Pulse-height spectrum (PHS)

The energy depositions from each incident particle and its secondaries can be logged as a function of layer to determine the pulse-height spectra of energy depostion events. Such data may be used, for example, to predict the spectra in planar silicon detectors. Like the fluence spectra, the user can control the binning scheme for energy-deposition scale to be . The default binning scheme is linear from 0 MeV to 1 MeV over 100 bins. The pulse-height energy deposition spectra are normalised to the fluence normalisation factor, and are in units of events in each energy bin per cm2 of the layer.

Results

Mulassis produces the files listed in the table below. A description of the format of the files can be brought up by clicking on their description in the table.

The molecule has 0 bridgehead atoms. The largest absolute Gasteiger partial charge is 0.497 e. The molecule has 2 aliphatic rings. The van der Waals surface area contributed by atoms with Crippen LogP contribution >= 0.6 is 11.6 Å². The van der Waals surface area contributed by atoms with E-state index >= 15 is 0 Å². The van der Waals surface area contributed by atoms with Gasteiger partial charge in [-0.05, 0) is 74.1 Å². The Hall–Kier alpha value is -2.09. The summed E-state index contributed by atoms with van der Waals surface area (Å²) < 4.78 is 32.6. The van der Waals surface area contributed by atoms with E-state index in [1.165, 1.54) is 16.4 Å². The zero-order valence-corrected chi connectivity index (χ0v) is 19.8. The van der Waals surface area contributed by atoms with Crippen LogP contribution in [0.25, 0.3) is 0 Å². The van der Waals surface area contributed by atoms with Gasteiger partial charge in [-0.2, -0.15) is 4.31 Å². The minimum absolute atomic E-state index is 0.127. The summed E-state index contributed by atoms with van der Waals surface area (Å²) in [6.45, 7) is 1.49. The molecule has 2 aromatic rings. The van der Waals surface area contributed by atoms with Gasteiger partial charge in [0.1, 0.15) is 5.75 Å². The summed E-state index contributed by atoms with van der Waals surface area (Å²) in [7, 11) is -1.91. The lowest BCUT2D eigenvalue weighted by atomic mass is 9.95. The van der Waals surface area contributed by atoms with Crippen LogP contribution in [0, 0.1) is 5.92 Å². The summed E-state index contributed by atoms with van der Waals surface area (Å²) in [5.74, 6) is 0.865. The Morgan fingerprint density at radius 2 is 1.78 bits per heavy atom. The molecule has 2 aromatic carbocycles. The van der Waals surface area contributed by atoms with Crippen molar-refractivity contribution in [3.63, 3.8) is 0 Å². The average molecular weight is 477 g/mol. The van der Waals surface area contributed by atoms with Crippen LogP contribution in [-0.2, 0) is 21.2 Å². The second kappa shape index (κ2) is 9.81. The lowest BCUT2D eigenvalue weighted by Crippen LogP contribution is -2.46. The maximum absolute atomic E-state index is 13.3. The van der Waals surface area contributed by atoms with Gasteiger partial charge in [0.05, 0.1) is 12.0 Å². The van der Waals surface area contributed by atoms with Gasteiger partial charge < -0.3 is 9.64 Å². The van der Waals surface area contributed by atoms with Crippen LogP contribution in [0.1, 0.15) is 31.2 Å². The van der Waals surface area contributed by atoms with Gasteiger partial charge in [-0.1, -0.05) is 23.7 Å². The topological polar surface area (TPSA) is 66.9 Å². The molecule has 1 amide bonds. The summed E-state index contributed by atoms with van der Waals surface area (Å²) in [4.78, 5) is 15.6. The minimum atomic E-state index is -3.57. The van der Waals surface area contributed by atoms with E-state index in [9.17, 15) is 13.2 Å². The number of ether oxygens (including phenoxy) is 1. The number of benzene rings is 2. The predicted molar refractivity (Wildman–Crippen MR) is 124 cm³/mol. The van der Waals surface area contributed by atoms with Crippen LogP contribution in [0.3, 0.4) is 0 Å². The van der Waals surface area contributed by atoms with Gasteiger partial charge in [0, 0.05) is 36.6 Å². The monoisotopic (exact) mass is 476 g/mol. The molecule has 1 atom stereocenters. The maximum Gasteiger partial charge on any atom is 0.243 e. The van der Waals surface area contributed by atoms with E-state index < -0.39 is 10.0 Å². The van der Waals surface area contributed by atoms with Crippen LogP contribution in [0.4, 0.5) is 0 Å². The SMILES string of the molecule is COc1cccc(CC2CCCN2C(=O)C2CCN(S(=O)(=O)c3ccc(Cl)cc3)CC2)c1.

The report file spenvis_mlr.txt contains details of the inputs and outputs. The log file spenvis_mlp.txt records the output from Mulassis to stdout and stderr. The output file spenvis_mlo.txt containing tabulated results (fluence, NID, dose or PHS) for the selected analysis. The graphics files spenvis_ml.wrl and spenvis_ml.eps show the 3D geometry or the shield cross section.

Output files generated by Mulassis
File name Description
spenvis_mlr.txt Report file
spenvis_mlp.txt Log file
spenvis_mlo.txt Outputs for the selected analysis type
spenvis_mul.wrl VRML representation of the geometry
spenvis_mul.eps Cross section view of the geometry

To generate plots, select the plot type(s), options and graphics format, and click the button. The current page will be updated with the newly generated plot files.

References

  1. REAT website
  2. Geant4 website
  3. Geant4 Physics Reference Manual
  4. ROSE NIEL coefficients
  5. Non-Ionizing Energy Loss